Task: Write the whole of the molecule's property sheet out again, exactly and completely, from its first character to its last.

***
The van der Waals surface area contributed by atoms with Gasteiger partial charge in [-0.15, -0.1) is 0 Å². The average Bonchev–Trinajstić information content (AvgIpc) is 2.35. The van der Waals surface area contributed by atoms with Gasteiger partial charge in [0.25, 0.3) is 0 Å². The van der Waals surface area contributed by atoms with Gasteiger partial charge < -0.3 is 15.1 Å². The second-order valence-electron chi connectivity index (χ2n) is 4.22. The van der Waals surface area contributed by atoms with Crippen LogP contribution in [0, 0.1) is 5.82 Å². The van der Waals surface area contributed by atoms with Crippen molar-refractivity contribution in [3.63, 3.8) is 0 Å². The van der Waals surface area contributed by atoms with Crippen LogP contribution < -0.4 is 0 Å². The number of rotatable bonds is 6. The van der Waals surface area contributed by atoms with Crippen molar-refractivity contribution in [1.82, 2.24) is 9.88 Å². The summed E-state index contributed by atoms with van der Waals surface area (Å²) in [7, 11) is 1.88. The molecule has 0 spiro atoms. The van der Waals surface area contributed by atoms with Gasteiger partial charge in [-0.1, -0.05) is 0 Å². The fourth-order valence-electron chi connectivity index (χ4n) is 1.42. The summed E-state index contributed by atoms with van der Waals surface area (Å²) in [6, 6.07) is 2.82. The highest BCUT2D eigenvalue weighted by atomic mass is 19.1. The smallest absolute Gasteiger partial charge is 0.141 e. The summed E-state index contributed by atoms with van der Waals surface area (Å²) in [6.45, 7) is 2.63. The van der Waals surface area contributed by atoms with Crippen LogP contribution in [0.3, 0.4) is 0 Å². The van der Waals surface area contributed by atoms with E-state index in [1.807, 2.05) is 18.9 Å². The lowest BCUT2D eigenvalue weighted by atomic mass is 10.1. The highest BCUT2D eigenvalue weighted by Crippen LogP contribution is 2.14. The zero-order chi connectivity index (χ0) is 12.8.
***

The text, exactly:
The van der Waals surface area contributed by atoms with Gasteiger partial charge in [-0.15, -0.1) is 0 Å². The average Bonchev–Trinajstić information content (AvgIpc) is 2.35. The van der Waals surface area contributed by atoms with Gasteiger partial charge in [0.25, 0.3) is 0 Å². The van der Waals surface area contributed by atoms with Gasteiger partial charge < -0.3 is 15.1 Å². The second-order valence-electron chi connectivity index (χ2n) is 4.22. The van der Waals surface area contributed by atoms with Crippen LogP contribution in [0, 0.1) is 5.82 Å². The van der Waals surface area contributed by atoms with Crippen molar-refractivity contribution in [3.63, 3.8) is 0 Å². The van der Waals surface area contributed by atoms with Crippen LogP contribution < -0.4 is 0 Å². The number of rotatable bonds is 6. The van der Waals surface area contributed by atoms with Crippen molar-refractivity contribution in [1.82, 2.24) is 9.88 Å². The summed E-state index contributed by atoms with van der Waals surface area (Å²) in [7, 11) is 1.88. The molecule has 0 spiro atoms. The van der Waals surface area contributed by atoms with Gasteiger partial charge in [-0.1, -0.05) is 0 Å². The fourth-order valence-electron chi connectivity index (χ4n) is 1.42. The summed E-state index contributed by atoms with van der Waals surface area (Å²) in [6, 6.07) is 2.82. The highest BCUT2D eigenvalue weighted by atomic mass is 19.1. The smallest absolute Gasteiger partial charge is 0.141 e. The summed E-state index contributed by atoms with van der Waals surface area (Å²) in [6.45, 7) is 2.63. The van der Waals surface area contributed by atoms with Crippen LogP contribution in [0.3, 0.4) is 0 Å². The van der Waals surface area contributed by atoms with E-state index in [1.807, 2.05) is 18.9 Å². The lowest BCUT2D eigenvalue weighted by atomic mass is 10.1. The highest BCUT2D eigenvalue weighted by Crippen LogP contribution is 2.14. The zero-order chi connectivity index (χ0) is 12.8.